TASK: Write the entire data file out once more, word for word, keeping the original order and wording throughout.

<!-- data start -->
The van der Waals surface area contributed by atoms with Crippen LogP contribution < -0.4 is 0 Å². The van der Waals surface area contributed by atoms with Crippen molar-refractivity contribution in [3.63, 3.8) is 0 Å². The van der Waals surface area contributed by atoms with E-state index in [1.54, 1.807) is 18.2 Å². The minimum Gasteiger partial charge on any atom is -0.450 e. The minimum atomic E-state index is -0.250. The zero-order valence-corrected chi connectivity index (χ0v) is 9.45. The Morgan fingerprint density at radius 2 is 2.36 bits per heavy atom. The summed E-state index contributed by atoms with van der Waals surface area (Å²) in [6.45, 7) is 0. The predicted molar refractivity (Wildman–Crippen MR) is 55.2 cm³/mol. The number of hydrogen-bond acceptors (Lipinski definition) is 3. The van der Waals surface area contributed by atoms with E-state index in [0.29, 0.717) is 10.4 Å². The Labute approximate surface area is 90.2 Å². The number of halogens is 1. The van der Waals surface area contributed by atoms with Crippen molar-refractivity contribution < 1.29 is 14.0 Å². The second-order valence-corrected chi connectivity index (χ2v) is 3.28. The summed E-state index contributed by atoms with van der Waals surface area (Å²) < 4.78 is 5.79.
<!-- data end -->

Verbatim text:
The van der Waals surface area contributed by atoms with Crippen LogP contribution < -0.4 is 0 Å². The van der Waals surface area contributed by atoms with Crippen molar-refractivity contribution in [3.63, 3.8) is 0 Å². The van der Waals surface area contributed by atoms with E-state index in [1.54, 1.807) is 18.2 Å². The minimum Gasteiger partial charge on any atom is -0.450 e. The minimum atomic E-state index is -0.250. The zero-order valence-corrected chi connectivity index (χ0v) is 9.45. The Morgan fingerprint density at radius 2 is 2.36 bits per heavy atom. The summed E-state index contributed by atoms with van der Waals surface area (Å²) in [6.45, 7) is 0. The predicted molar refractivity (Wildman–Crippen MR) is 55.2 cm³/mol. The number of hydrogen-bond acceptors (Lipinski definition) is 3. The van der Waals surface area contributed by atoms with E-state index in [0.29, 0.717) is 10.4 Å². The Labute approximate surface area is 90.2 Å². The number of halogens is 1. The van der Waals surface area contributed by atoms with Crippen molar-refractivity contribution < 1.29 is 14.0 Å². The second-order valence-corrected chi connectivity index (χ2v) is 3.28. The summed E-state index contributed by atoms with van der Waals surface area (Å²) < 4.78 is 5.79.